1. Chris is not in love with Maddy, twenty years his senior but the mother of his child. And no, it's not what you think. She's HIS boss, she seduced him, has the power and shall we say the testosterone.
2. Chris is one of those drifting men. Weak and absent father, evaporated mother. Very smart but lacking in discipline. Becomes yoga teacher and seeks mother figure. Ends up working for Maddy.
3. Maddy is impossible. She's a New Yorker at her core, heart of flint from the West Side, well-educated but as the youngest of much older parents, lacked any supervision or even concern. Competes with much older sister long enough to finish Barnard but then heads West to discover herself. Father buys a building for her to construct a yoga school. Becomes an imperious boss but deeply lonely. Uses her power, just like a man, to prey on men who work for her. 4 marriages and divorces and counting. Reaches 45 and decides to become a mother. Consort irrelevant.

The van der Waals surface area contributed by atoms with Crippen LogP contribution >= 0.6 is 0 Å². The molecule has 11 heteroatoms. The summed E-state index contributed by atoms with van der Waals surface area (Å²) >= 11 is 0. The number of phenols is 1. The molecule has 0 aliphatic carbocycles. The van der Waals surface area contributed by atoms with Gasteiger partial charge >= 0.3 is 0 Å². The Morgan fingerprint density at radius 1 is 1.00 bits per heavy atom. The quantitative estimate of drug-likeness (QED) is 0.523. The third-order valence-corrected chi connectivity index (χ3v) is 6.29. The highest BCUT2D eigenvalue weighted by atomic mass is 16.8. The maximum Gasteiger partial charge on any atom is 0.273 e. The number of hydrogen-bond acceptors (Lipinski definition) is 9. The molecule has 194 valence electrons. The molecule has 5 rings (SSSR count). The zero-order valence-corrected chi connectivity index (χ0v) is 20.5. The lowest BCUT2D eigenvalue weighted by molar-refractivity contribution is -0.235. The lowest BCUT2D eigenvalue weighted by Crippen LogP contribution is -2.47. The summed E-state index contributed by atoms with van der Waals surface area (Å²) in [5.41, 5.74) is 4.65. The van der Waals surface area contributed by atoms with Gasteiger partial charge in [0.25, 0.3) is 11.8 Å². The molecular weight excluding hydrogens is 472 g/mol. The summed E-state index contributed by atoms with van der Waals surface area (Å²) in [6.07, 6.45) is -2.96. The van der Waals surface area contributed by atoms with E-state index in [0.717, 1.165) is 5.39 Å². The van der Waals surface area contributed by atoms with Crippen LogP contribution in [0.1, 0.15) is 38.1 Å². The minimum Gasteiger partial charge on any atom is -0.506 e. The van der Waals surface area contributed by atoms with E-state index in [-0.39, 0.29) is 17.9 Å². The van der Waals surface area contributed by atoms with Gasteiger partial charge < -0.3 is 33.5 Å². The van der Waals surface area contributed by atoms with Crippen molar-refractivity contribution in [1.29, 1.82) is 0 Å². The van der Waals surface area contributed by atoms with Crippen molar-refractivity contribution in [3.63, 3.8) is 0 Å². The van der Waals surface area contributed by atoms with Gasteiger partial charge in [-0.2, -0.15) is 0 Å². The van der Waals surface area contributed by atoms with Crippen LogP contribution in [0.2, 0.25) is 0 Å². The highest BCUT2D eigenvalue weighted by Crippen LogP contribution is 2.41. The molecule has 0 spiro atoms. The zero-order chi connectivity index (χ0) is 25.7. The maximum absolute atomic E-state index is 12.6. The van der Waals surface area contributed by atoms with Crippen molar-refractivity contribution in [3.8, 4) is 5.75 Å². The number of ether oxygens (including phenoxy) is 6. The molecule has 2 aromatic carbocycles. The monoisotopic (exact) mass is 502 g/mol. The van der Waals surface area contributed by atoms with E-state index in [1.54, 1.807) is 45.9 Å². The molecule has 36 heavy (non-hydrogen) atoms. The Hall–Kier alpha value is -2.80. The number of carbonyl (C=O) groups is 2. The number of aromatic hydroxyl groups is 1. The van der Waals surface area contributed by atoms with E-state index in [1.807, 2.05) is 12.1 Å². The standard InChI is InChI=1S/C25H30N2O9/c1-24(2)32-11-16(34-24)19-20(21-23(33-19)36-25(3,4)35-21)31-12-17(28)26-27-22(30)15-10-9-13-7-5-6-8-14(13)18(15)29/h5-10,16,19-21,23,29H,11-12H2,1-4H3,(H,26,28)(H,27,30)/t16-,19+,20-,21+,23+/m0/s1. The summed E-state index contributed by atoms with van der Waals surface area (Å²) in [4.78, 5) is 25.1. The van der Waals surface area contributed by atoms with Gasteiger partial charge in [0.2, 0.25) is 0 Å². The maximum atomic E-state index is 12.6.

4. What's wrong with this story is that neither character has deep strength, its going to be a war of attrition between the two of them and now there's a baby in the balance. How to you handle innocence in the story?
5. You thought that you might be reading a story, or a poem, but in reality reading, planning and writing are all one thing and so this is what happens, even if you think that something is wrong with these assumptions.
6. There's always poetry, there's always the flow of life, the discarded emotions and the new ones.
7. Time is time. Nothing is wrong with nothing. It's all just slipping away.
8. The character is seeking power in the face of absurdity. I'm sure we could discuss that.